Another thing missing from 4E planes is lackluster support of Asgard. Odin or Thor might smite the folks that decided that.

    So I guess I am saying I want to see all of the original D&D classic planes return. However, there is still room for the Astral Sea, Elemental Chaos, the Shadowfell, and even the Feywild. And I would like a less rigid structure. Astral Sea works well.

  • #89
    Quote Originally Posted by Rechan View Post
    [/SIZE]Ewww. Instead of resolving things with one action, now you have to add a second action? That's going to add double the time just to resolve something.

    This also means that monster ability scores are really important. Something that I haven't been giving my monsters in a long time (not bothering doing the math/balancing to give them scores).

    I really dislike the significance of Ability scores. Earlier editions you needed really high ability scores to be competent in your class's features (hitting, spellcasting), now it's also important to just do things like jumping over pits et al. That means that if you're like me and like somewhat balanced ability, you're not going be good at anything.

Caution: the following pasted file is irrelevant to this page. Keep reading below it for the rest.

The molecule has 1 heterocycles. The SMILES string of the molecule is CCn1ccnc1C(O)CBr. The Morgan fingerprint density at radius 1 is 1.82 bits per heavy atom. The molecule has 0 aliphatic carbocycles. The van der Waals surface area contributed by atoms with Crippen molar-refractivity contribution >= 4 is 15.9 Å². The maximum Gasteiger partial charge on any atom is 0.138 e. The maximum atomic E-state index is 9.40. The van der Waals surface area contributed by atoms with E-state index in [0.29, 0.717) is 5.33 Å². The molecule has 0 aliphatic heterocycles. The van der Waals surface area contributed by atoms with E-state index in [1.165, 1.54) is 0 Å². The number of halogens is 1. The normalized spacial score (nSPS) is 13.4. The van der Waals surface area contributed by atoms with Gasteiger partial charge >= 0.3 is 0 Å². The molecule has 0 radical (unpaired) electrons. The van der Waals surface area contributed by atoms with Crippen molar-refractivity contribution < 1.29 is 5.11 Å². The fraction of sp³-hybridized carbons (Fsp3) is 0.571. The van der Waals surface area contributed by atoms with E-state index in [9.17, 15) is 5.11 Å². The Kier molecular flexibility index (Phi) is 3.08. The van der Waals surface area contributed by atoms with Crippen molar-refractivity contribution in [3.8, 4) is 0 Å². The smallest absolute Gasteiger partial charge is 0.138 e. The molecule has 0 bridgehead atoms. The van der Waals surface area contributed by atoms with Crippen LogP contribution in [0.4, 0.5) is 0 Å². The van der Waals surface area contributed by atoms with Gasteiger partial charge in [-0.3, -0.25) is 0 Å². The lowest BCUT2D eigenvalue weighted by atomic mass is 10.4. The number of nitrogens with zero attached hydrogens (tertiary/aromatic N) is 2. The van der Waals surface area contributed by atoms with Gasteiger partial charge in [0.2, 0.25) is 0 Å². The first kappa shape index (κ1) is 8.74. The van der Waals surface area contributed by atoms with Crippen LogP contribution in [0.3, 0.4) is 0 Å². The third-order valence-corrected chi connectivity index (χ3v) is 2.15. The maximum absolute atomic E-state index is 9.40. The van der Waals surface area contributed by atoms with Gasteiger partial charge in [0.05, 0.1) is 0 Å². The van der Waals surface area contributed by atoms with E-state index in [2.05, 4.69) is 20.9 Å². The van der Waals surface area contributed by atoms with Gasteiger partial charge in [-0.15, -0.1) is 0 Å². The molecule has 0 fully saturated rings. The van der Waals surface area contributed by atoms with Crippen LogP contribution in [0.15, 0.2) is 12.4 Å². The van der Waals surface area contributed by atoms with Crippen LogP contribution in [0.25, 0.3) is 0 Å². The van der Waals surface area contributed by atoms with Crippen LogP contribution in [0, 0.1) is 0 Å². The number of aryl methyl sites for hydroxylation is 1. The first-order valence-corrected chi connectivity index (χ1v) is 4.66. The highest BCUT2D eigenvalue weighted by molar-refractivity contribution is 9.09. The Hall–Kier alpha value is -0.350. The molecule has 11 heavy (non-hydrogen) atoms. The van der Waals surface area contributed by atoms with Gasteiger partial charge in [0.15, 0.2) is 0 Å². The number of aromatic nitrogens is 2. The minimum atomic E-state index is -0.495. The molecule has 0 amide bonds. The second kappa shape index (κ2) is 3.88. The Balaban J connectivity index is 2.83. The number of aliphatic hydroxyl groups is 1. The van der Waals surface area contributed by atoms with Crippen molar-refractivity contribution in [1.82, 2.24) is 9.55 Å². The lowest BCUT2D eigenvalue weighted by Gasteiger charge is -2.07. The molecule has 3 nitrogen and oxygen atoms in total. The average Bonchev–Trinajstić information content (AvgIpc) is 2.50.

I will reserve judgement about both of these
    1. Many RPGs have opposed rolls for most things and are quick enough
    2. Until we see the ability score bonuses/penalties and the 'DCs' (or whatever they maybe) it could well be that someone with a good spread of abilities is optimal because he can still pretty much achieve everything in a way that doesn't work in 3E. If the abilities are pretty much all equally important in the 3 main areas of DnD (combat, social, exploration) then if you min/max you may well be a huge disadvantage

    Not that this is relevant when you roll your abilities: everything based on abilities and rolling for them? Recipe for some very OP and UP PCs!
    Gloria Finis

  • #90
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    Quote Originally Posted by mach1.9pants View Post
    1. Many RPGs have opposed rolls for most things and are quick enough
    I've only encountered 3 RPGs that had roll/counter-roll, and they always felt slow to me. So perhaps there are some out there which are quick and have it, but I've never seen them do both in play.
    2. Until we see the ability score bonuses/penalties and the 'DCs' (or whatever they maybe) it could well be that someone with a good spread of abilities is optimal because he can still pretty much achieve everything in a way that doesn't work in 3E. If the abilities are pretty much all equally important in the 3 main areas of DnD (combat, social, exploration) then if you min/max you may well be a huge disadvantage
    That's the other side of the coin - MAD. Whenever ability scores are so prevelent, you either get MAD or you get 'the highest primary score at the detriment of all else".
    Last edited by Rechan; Monday, 30th January, 2012 at 01:33 AM.